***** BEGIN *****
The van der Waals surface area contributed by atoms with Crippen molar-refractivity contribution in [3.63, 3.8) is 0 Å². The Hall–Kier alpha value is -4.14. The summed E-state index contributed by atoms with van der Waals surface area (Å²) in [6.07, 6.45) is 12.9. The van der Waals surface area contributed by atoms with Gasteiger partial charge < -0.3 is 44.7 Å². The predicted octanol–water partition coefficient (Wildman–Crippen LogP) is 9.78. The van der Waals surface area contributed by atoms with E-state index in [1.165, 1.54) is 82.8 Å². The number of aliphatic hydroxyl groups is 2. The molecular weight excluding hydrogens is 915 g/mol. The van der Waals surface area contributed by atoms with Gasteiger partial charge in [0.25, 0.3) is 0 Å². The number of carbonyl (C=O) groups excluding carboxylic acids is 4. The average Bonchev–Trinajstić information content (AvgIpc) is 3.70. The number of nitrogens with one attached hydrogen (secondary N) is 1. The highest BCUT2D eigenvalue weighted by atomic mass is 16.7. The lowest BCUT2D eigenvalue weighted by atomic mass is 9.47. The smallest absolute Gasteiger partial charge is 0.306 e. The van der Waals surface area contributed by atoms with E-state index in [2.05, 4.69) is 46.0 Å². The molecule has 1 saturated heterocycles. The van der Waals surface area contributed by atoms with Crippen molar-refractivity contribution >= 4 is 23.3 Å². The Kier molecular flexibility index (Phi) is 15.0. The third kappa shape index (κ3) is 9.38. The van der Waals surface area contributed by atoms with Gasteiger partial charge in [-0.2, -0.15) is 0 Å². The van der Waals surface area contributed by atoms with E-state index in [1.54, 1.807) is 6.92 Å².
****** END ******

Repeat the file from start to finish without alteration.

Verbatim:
The van der Waals surface area contributed by atoms with Crippen molar-refractivity contribution in [3.63, 3.8) is 0 Å². The Hall–Kier alpha value is -4.14. The summed E-state index contributed by atoms with van der Waals surface area (Å²) in [6.07, 6.45) is 12.9. The van der Waals surface area contributed by atoms with Gasteiger partial charge < -0.3 is 44.7 Å². The predicted octanol–water partition coefficient (Wildman–Crippen LogP) is 9.78. The van der Waals surface area contributed by atoms with E-state index in [1.165, 1.54) is 82.8 Å². The number of aliphatic hydroxyl groups is 2. The molecular weight excluding hydrogens is 915 g/mol. The van der Waals surface area contributed by atoms with Gasteiger partial charge in [0.25, 0.3) is 0 Å². The number of carbonyl (C=O) groups excluding carboxylic acids is 4. The average Bonchev–Trinajstić information content (AvgIpc) is 3.70. The number of nitrogens with one attached hydrogen (secondary N) is 1. The highest BCUT2D eigenvalue weighted by atomic mass is 16.7. The lowest BCUT2D eigenvalue weighted by atomic mass is 9.47. The smallest absolute Gasteiger partial charge is 0.306 e. The van der Waals surface area contributed by atoms with E-state index in [2.05, 4.69) is 46.0 Å². The molecule has 1 saturated heterocycles. The van der Waals surface area contributed by atoms with Crippen molar-refractivity contribution >= 4 is 23.3 Å². The Kier molecular flexibility index (Phi) is 15.0. The third kappa shape index (κ3) is 9.38. The van der Waals surface area contributed by atoms with Gasteiger partial charge in [-0.2, -0.15) is 0 Å². The van der Waals surface area contributed by atoms with E-state index in [1.54, 1.807) is 6.92 Å².